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Tory backlash after Cameron offers hope over UK recognition of Palestinian state

Foreign Secretary Lord David Cameron faces a backlash (Lucy North/PA)
Foreign Secretary Lord David Cameron faces a backlash (Lucy North/PA)

David Cameron faced a backlash from Conservative MPs after he suggested Britain will look at recognising a Palestinian state to help end the conflict with Israel.

Foreign Secretary Lord Cameron told a London reception that the move would help to make a two-state solution – currently stalled, with Israeli Prime Minister Benjamin Netanyahu opposed to it – an “irreversible” process.

Lord Cameron discussed the need to give the “Palestinian people a political horizon” under diplomatic efforts to end the Israeli-Hamas war as he addressed a reception for Arab ambassadors in Parliament.

But Conservative former cabinet minister Theresa Villiers said bringing forward the recognition of a Palestinian state would “reward Hamas’ atrocities”, while party colleague Sir Michael Ellis said the move could risk equipping “dangerous actors” with the “trimmings and capabilities of a state”.

Stephen Crabb, another Conservative former cabinet minister, described the gesture as “noble” but questioned what “talk about early recognition” of Palestinian statehood would achieve.

Foreign Office minister Andrew Mitchell insisted there has been “no change” in UK policy, while Downing Street said recognition of a Palestinian state will take place “at a time it best serves the cause of peace”.

Lord Cameron, speaking on Monday ahead of his latest visit to the Middle East, spelled out how the UK and its allies could add to pressure by considering recognising a Palestinian state at the United Nations.

“We should be starting to set out what a Palestinian state would look like – what it would comprise, how it would work,” he said.

“As that happens, we, with allies, will look at the issue of recognising a Palestinian state, including at the United Nations.

“This could be one of the things that helps to make this process irreversible.”

Speaking in the Commons on Tuesday, Ms Villiers said: “It’s really disturbing that BBC online is reporting that the Foreign Secretary has changed the UK Government’s approach on recognition of a Palestinian state.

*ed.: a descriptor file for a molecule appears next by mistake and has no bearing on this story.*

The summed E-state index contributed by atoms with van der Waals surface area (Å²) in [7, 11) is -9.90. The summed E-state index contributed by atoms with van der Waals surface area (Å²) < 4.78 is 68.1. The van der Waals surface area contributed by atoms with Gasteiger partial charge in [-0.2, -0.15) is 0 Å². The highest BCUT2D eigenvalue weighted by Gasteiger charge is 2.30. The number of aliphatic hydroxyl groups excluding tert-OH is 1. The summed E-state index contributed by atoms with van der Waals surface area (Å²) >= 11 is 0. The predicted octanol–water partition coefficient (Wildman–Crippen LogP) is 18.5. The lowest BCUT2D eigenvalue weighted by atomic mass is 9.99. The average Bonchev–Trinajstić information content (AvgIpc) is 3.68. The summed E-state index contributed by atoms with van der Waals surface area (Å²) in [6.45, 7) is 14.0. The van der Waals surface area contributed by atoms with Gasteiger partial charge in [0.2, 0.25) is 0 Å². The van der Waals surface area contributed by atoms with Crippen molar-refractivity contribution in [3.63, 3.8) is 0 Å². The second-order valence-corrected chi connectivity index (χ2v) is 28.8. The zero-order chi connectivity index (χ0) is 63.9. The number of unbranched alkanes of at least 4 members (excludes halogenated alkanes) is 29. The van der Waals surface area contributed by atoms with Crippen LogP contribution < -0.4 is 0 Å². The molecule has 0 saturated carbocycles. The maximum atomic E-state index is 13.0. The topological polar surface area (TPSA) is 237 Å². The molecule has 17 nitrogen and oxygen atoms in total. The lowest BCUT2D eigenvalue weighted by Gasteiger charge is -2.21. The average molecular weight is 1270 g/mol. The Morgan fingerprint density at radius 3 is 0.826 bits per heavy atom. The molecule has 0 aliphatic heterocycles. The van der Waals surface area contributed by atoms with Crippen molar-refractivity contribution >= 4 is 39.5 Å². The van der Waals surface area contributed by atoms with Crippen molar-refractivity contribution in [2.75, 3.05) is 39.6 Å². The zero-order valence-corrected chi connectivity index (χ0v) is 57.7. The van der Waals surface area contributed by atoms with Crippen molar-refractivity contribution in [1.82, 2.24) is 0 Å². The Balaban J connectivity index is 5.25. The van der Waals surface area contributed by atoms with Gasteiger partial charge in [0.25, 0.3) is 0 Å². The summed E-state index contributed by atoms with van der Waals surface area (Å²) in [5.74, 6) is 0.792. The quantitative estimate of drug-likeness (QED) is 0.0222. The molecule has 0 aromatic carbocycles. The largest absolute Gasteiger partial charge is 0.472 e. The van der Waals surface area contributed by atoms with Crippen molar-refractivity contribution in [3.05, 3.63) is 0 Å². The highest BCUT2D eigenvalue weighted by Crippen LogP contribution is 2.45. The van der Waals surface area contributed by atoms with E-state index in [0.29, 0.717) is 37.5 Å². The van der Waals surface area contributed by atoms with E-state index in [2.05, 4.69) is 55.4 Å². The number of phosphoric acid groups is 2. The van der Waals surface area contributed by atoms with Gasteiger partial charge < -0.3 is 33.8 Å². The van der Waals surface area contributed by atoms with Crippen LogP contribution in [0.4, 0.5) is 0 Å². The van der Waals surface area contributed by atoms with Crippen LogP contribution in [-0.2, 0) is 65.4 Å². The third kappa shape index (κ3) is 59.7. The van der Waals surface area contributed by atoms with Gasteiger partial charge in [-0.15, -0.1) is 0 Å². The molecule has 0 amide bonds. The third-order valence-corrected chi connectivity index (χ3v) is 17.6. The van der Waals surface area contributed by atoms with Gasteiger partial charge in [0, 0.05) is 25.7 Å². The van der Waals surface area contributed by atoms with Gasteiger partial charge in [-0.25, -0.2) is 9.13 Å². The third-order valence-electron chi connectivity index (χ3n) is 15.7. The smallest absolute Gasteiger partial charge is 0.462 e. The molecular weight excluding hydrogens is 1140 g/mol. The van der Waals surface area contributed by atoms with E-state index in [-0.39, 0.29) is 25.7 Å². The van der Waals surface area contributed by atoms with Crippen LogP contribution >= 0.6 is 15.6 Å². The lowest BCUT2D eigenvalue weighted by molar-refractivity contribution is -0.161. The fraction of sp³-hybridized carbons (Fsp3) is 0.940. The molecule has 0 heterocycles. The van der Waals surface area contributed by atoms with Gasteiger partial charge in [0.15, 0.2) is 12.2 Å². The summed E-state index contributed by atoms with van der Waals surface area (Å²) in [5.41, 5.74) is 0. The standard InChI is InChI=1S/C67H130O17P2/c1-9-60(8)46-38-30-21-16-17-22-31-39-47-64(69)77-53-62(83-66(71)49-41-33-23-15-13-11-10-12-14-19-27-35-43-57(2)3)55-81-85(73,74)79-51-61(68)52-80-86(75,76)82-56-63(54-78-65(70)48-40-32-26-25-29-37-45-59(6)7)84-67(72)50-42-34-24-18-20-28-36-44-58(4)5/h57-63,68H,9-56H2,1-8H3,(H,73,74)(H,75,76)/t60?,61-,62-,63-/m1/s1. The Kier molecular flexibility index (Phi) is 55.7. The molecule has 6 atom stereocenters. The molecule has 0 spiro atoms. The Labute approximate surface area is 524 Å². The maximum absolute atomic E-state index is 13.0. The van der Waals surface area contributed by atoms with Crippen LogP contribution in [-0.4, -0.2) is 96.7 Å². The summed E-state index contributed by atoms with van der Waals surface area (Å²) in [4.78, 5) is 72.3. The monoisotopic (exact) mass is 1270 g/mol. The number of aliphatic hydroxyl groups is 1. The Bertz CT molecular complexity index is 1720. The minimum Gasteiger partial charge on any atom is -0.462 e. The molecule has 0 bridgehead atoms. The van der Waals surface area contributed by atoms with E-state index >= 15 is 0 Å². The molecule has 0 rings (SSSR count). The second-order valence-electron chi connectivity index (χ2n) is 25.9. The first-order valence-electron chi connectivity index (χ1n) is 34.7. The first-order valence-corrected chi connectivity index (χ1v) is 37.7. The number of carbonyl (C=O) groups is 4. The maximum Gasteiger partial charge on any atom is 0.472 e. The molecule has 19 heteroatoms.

“Will the minister agree with me that bringing forward and accelerating unilateral recognition of Palestinian state would be to reward Hamas’ atrocities?”

Mr Mitchell replied: “There is no question of rewarding Hamas for the appalling acts they perpetrated in a pogrom on October 7.

“But the point the Foreign Secretary has been making is that we must give the people of the West Bank and Gaza a credible route to a Palestine state and a new future, but we must do so when the time is right.”

Conservative former minister Sir Michael earlier said: “The Palestinian authorities’ grip on security control across the West Bank has been pushed out by the malevolent forces of Hamas and Palestinian Islamic Jihad and local terror groups funded by Iran.

“Wouldn’t unilateral recognition of Palestinian state now risk equipping those dangerous actors I just mentioned with the trimmings and capabilities of a state?”

Mr Mitchell replied: “The British Government has always made it clear we intend to recognise a Palestinian state when the timing is right.

“He will have seen the comments of the Foreign Secretary last night, which in no way deviate from that policy, but the Foreign Secretary is pointing out how important it is to ensure that people can see that when a political track gets going, real progress can be made. “

Greg Smith, Conservative MP for Buckingham, also said: “Surely the only political objective in Gaza is inextricably linked to the security objectives in Gaza, because the grim reality is that Hamas does not seek a ceasefire and Israel cannot be reasonably expected to pursue one with a group that actively seeks its destruction.”

He added: “The only political solution must be the elimination of Hamas and the release of the hostages.”

Palestinian ambassador to the UK Husam Zomlot described Lord Cameron’s words as a “significant” moment.

“It is the first time a UK Foreign Secretary considers recognising the State of Palestine, bilaterally and in the UN, as a contribution to a peaceful solution rather than an outcome,” the diplomat wrote on social media.

“A UK recognition is both a Palestinian right and a British moral, political, legal, and historical responsibility.

“If implemented, the Cameron Declaration would remove Israel’s veto power over Palestinian statehood, would boost efforts toward a two-state outcome, and would begin correcting the historic injustice inflicted on the Palestinian people by colonial Britain’s Balfour declaration.”

The Prime Minister’s official spokesman said: “We’ve always been clear that we will recognise a Palestinian state at a time it best serves the cause of peace and we are committed to the two-state solution.”

Lord Cameron, whose latest trip starts in Oman, is expected to call for stability amid Houthi attacks in the Red Sea and an immediate pause in the conflict in Gaza as he looks to work diplomatically to stop the Israel-Hamas war from escalating into a wider conflict.

An attack by Iran-backed militia in Jordan over the weekend that killed three US troops and left dozens injured has stoked fresh fears of a Western confrontation with Tehran.